But the point isn’t about replacing human neurologists. 

“By no means can we replace the human element that is vital in care,” says Selim. Instead, he says, Mindstep wants to help address the challenges posed by the UK’s shortage of neurologists, brought on by the pandemic and an ageing population. It also hopes to catch the symptoms of potentially serious brain conditions early.

“Dementia, for instance, is the leading cause of death in the UK but up to 40% is preventable if you can intervene early enough,” he adds. 

The next steps

If practical healthcare experience is any measure of future success for a digital therapy startup, the cards are stacked in Mindstep’s favour. Half of the company’s 20-strong team are NHS doctors or doctors-in-training — an unusual mix even for a healthtech. 

The product is still undergoing clinical trials with the UK’s regulatory body, the MHRA, which it expects to complete in March, ahead of the UK launch in September. 

When the app goes live it’ll be sold directly to the patient, costing about the price of a Spotify subscription per month, Selim says, although all users will be able to complete the screening process and access some results for free. 

But that’s just the beginning, Selim tells Sifted; eventually the plan is to partner with the NHS so the end user pays nothing. 

He’s also planning to raise a Series A in early 2023. With the funds, Mindstep will look to add treatment for other brain conditions to the app — although Selim is coy about what these might be — and as regulatory bodies open to the idea of digital therapy apps across Europe, expand geographically.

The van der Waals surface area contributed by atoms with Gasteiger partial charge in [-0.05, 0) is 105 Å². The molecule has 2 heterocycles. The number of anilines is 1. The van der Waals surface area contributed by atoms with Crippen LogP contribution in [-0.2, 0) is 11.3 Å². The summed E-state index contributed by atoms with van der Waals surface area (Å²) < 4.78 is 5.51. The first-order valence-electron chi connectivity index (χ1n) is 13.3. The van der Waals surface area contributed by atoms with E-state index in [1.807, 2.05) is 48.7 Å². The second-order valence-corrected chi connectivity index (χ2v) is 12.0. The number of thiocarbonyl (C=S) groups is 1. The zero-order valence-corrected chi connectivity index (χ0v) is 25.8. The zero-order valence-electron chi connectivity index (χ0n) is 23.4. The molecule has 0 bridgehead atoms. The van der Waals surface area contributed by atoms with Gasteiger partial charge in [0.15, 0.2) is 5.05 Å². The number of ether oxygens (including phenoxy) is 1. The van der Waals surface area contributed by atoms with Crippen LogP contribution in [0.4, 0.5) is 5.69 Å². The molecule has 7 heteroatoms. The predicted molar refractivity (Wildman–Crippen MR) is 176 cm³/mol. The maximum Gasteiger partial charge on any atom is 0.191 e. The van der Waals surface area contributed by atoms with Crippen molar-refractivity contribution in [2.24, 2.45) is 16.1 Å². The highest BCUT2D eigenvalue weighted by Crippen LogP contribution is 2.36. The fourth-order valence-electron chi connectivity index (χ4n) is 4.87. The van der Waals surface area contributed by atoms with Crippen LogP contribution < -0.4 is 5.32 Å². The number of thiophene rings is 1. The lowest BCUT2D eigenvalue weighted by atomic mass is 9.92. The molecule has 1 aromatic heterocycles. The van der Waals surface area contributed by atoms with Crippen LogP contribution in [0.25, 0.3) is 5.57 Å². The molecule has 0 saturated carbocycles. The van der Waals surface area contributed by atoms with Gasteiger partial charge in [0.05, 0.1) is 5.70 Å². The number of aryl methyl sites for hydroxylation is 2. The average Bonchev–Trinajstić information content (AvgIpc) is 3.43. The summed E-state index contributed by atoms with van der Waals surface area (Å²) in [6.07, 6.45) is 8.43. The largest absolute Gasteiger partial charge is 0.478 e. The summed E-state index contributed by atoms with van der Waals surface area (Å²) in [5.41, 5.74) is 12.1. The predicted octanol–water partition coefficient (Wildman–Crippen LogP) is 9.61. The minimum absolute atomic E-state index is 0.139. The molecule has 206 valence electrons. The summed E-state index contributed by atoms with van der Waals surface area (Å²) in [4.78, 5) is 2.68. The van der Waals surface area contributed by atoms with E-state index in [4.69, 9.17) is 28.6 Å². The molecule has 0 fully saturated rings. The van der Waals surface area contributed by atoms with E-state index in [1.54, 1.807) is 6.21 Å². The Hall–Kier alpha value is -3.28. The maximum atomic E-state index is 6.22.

Shifting attitudes

While some consumer-facing healthtechs in Europe have seen considerable success in recent times — Babylon listed and Kry became a unicorn last year — startups focused exclusively on mental health haven’t yet hit major scale.

One of the main hurdles to reaching that stage for these startups is approval by public health bodies for reimbursement — meaning their products could be prescribed to patients free of charge with the state paying the company. Following pandemic-driven digital acceleration, this is becoming a far more attainable goal.

“It used to be really hard to put new apps in front of patients,” says Selim. “But [in the UK] there’s been a real shift from the NHS and the government in recognising that apps are the future for accessibility.”

Across Europe, regulators’ attitudes are also shifting. 

Germany led the way in Europe when it launched its “DiGA” programme — a standardised process allowing digital healthcare apps to be prescribed by doctors — in 2019. The first apps were approved in late 2020, and German patients can now access 30 digital healthcare solutions. 

In 2021, Belgium and France also announced plans to introduce similar programmes to reimburse digital health apps as part of public healthcare.

Kai Nicol-Schwarz is a reporter at Sifted. He covers healthtech and community journalism, and tweets from @NicolSchwarzK